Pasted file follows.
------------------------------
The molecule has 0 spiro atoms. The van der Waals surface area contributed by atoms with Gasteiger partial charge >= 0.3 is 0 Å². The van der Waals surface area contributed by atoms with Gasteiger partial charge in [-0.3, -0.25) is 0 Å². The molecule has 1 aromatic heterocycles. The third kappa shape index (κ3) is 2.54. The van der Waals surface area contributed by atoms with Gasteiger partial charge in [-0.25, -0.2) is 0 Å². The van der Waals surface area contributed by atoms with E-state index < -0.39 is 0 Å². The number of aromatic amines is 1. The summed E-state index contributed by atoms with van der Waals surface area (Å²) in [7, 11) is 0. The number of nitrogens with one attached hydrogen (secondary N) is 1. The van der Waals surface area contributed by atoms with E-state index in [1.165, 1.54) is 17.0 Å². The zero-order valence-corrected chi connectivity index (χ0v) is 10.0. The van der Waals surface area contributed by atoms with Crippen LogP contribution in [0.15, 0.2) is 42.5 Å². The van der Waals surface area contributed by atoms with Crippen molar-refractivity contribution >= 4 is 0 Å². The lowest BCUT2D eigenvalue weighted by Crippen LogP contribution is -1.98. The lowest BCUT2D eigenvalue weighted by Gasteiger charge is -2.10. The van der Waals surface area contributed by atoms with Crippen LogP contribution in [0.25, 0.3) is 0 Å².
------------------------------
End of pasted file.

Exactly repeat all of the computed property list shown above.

The molecule has 0 spiro atoms. The van der Waals surface area contributed by atoms with Gasteiger partial charge >= 0.3 is 0 Å². The van der Waals surface area contributed by atoms with Gasteiger partial charge in [-0.3, -0.25) is 0 Å². The molecule has 1 aromatic heterocycles. The third kappa shape index (κ3) is 2.54. The van der Waals surface area contributed by atoms with Gasteiger partial charge in [-0.25, -0.2) is 0 Å². The van der Waals surface area contributed by atoms with E-state index < -0.39 is 0 Å². The number of aromatic amines is 1. The summed E-state index contributed by atoms with van der Waals surface area (Å²) in [7, 11) is 0. The number of nitrogens with one attached hydrogen (secondary N) is 1. The van der Waals surface area contributed by atoms with E-state index in [1.165, 1.54) is 17.0 Å². The zero-order valence-corrected chi connectivity index (χ0v) is 10.0. The van der Waals surface area contributed by atoms with Crippen LogP contribution in [0.15, 0.2) is 42.5 Å². The van der Waals surface area contributed by atoms with Crippen molar-refractivity contribution >= 4 is 0 Å². The lowest BCUT2D eigenvalue weighted by Crippen LogP contribution is -1.98. The lowest BCUT2D eigenvalue weighted by Gasteiger charge is -2.10. The van der Waals surface area contributed by atoms with Crippen LogP contribution in [0.25, 0.3) is 0 Å².